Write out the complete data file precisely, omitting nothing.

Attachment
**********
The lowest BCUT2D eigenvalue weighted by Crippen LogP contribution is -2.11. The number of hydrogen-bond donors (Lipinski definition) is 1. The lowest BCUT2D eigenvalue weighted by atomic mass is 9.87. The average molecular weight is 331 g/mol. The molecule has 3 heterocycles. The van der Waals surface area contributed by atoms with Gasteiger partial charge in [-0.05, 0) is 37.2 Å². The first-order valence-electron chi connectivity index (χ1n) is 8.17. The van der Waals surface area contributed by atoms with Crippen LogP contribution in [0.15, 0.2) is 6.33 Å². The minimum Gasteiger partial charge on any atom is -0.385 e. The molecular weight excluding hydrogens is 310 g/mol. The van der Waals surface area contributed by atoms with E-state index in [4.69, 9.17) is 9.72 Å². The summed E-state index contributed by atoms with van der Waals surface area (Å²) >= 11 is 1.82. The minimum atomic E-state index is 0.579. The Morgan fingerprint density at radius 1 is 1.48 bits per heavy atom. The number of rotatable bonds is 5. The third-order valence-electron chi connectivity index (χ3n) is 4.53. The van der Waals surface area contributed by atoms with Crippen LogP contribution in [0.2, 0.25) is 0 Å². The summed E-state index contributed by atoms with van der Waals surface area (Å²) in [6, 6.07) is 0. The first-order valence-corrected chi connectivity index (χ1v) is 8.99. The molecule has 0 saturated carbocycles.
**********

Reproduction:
The lowest BCUT2D eigenvalue weighted by Crippen LogP contribution is -2.11. The number of hydrogen-bond donors (Lipinski definition) is 1. The lowest BCUT2D eigenvalue weighted by atomic mass is 9.87. The average molecular weight is 331 g/mol. The molecule has 3 heterocycles. The van der Waals surface area contributed by atoms with Gasteiger partial charge in [-0.05, 0) is 37.2 Å². The first-order valence-electron chi connectivity index (χ1n) is 8.17. The van der Waals surface area contributed by atoms with Crippen LogP contribution in [0.15, 0.2) is 6.33 Å². The minimum Gasteiger partial charge on any atom is -0.385 e. The molecular weight excluding hydrogens is 310 g/mol. The van der Waals surface area contributed by atoms with E-state index in [4.69, 9.17) is 9.72 Å². The summed E-state index contributed by atoms with van der Waals surface area (Å²) >= 11 is 1.82. The minimum atomic E-state index is 0.579. The Morgan fingerprint density at radius 1 is 1.48 bits per heavy atom. The number of rotatable bonds is 5. The third-order valence-electron chi connectivity index (χ3n) is 4.53. The van der Waals surface area contributed by atoms with Crippen LogP contribution in [0.2, 0.25) is 0 Å². The summed E-state index contributed by atoms with van der Waals surface area (Å²) in [6, 6.07) is 0. The first-order valence-corrected chi connectivity index (χ1v) is 8.99. The molecule has 0 saturated carbocycles.